Best at second not second best

When sophomore second baseman Jack Marder of Newbury Park was playing youth baseball, he never gave his mother a day off from laundry duties.

"I would never come home not dirty," he said. "I would slide on the dirt just so my mom had to clean the uniform. I wanted people to know I wanted to get dirty or was willing to get dirty."

Junior second baseman Ricky Alvarez of San Fernando wishes he could be taller. Then he uses his small stature and comments from skeptics as motivation to pump himself up.

"I try harder and show them height isn't a disadvantage to me," he said.

Junior second baseman Matt Akiyama of Torrance Bishop Montgomery enjoys meeting people who underestimate him because of his size.

"A lot of guys say, 'If you don't have the size, you won't be able to play D-I baseball,' " he said. "If you hustle, nothing can stop you."

Marder, Alvarez and Akiyama are small, fearless infielders who defy stereotypes and continue to show that second basemen don't have to be the weak link in an infield.

It's the first day of Little League, and the coach gathers all his players and tells them to go to the position they want to play. Suddenly, shortstop and pitcher are overloaded with volunteers. No one wants to be the second baseman. Then the coach usually asks the smallest kid with the weakest arm to play second base.

That's the stereotype second basemen must deal with until they reach high school, when arm strength and hitting ability start to matter.

Marder, 5 feet 9 and 150 pounds, has become one of the most dangerous hitters in the Marmonte League. He batted .398 as the No. 2 batter behind All-Southern Section pitcher-first baseman Andrew Lambo.

Coaches used to intentionally walk Lambo to pitch to Marder with men in scoring position. But Marder kept making that strategy look foolish with clutch hits.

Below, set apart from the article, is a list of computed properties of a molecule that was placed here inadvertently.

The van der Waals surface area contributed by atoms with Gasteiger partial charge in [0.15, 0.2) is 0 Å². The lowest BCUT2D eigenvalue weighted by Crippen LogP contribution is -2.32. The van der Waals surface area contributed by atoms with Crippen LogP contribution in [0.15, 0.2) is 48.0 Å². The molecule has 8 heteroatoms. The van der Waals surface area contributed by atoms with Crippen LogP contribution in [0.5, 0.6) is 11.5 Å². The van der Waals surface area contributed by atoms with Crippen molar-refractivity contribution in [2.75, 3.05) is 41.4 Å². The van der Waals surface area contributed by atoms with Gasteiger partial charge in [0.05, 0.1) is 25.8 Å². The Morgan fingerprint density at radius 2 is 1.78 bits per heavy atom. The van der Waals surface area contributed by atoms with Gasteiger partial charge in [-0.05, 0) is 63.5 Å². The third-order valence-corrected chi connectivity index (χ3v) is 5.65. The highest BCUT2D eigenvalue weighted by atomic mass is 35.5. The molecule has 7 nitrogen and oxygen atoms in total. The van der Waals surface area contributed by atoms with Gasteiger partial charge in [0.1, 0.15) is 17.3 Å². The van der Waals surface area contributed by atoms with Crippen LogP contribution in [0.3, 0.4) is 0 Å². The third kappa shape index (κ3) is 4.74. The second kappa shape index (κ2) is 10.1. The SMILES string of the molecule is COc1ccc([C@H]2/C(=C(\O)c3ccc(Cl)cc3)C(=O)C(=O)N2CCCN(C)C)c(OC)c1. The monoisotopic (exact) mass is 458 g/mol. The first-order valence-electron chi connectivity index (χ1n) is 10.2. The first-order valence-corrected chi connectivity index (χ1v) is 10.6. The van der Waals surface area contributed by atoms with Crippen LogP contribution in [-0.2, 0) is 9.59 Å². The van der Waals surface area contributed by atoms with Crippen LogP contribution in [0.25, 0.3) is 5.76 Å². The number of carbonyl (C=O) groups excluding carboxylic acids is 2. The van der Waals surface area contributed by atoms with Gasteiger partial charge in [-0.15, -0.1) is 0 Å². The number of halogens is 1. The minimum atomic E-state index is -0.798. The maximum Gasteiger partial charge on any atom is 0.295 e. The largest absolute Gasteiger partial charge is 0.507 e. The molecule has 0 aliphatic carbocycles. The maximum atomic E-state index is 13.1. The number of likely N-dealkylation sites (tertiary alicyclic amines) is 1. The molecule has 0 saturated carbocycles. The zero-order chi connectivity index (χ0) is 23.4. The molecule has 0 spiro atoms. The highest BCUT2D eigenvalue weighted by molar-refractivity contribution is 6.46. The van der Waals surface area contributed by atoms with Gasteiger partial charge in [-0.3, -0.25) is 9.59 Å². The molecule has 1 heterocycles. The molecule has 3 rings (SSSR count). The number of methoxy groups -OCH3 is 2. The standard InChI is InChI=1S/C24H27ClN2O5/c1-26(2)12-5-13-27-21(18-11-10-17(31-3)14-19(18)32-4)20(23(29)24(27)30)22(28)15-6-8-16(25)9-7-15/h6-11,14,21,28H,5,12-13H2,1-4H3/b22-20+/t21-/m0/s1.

"I'm not going to take it personally," Marder said. "Lambo is one of the best. I looked at it as a challenge that I'm going to prove them wrong."

With a 3.9 grade-point average and a passion for baseball, Marder is a coach's dream. Who wouldn't want someone who tells people, "I wanted to be that kid who gets pine tar on him."

Said Newbury Park Coach Scott Drootin: "Jack Marder is a coach on the field. Whenever I want something to happen, I go through Jack."

Marder was put at second base early in his career because of his size, but he insists that's no way to choose a second baseman.

"It's not a position where you can say, 'Let's stick some kid there who's small,' " he said. "You have to be able to handle bunts, do double playsÂ…. Catcher, middle infielders and center field are controlling positions where you have to show leadership."

Alvarez, 5-4 and 135 pounds, is batting .564 with 53 hits as the No. 2 batter for San Fernando (23-8).

So much for the illusion that second basemen are good for bunting and not much else.

"I wouldn't mind being 5-8 or 5-9," Alvarez said. "Being short is a disadvantage. They overlook you, but I don't let it get in my head. I show them I can play baseball."

Alvarez has the arm strength to play third, but San Fernando Coach Armando Gomez says second base figures to be his position in college, and he wants to prepare Alvarez.

"The kid loves the game," Gomez said. "He's going to make a college coach very happy. Don't let his size fool you."

Akiyama, 5-7 and 145, led Bishop Montgomery in hitting with a .358 average. He plays shortstop on his club teams, but second base is where he's needed for his high school team, and he has no regrets.

"It's an exciting position," he said. "You get to turn double plays and reposition yourself every play. Pitchers count on you."

Making the turn at second to complete the throw for a double play requires athleticism, if not acrobatic moves, proving that you can't hide an inferior player at second base.

"That's my favorite thing to do in baseball, turning double plays," Akiyama said.

Put Marder, Alvarez or Akiyama on a football field, and they might be overwhelmed. Give them a basketball, and they won't be dunking.

But hand them a glove and bat and watch the magic happen.

"I love baseball because anyone of any stature can do well," Marder said.

With Newbury Park's starting shortstop suspended, Marder will be asked to make his first varsity start at shortstop in today's Southern Section Division I playoff game against Newhall Hart.

Unsung second basemen everywhere will be rooting for him.


Eric Sondheimer can be reached at

Copyright © 2016, Los Angeles Times